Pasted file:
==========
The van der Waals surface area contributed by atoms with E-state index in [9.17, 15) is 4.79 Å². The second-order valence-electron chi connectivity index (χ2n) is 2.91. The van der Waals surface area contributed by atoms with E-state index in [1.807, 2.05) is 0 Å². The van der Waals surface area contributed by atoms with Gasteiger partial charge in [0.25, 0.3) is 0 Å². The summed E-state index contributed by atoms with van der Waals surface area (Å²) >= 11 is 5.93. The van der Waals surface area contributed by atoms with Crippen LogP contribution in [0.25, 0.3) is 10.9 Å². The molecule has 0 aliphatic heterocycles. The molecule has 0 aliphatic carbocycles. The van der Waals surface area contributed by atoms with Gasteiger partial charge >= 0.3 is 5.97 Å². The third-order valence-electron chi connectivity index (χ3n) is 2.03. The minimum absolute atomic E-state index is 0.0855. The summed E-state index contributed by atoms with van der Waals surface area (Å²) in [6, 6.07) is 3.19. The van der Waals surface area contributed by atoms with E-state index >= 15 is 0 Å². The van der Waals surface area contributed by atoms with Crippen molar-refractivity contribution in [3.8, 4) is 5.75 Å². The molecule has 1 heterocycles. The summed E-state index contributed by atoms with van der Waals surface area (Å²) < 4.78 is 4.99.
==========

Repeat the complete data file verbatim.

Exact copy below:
The van der Waals surface area contributed by atoms with E-state index in [9.17, 15) is 4.79 Å². The second-order valence-electron chi connectivity index (χ2n) is 2.91. The van der Waals surface area contributed by atoms with E-state index in [1.807, 2.05) is 0 Å². The van der Waals surface area contributed by atoms with Gasteiger partial charge in [0.25, 0.3) is 0 Å². The summed E-state index contributed by atoms with van der Waals surface area (Å²) >= 11 is 5.93. The van der Waals surface area contributed by atoms with Crippen LogP contribution in [0.25, 0.3) is 10.9 Å². The molecule has 0 aliphatic heterocycles. The molecule has 0 aliphatic carbocycles. The van der Waals surface area contributed by atoms with Gasteiger partial charge >= 0.3 is 5.97 Å². The third-order valence-electron chi connectivity index (χ3n) is 2.03. The minimum absolute atomic E-state index is 0.0855. The summed E-state index contributed by atoms with van der Waals surface area (Å²) in [6, 6.07) is 3.19. The van der Waals surface area contributed by atoms with E-state index >= 15 is 0 Å². The van der Waals surface area contributed by atoms with Crippen molar-refractivity contribution in [3.8, 4) is 5.75 Å². The molecule has 1 heterocycles. The summed E-state index contributed by atoms with van der Waals surface area (Å²) < 4.78 is 4.99.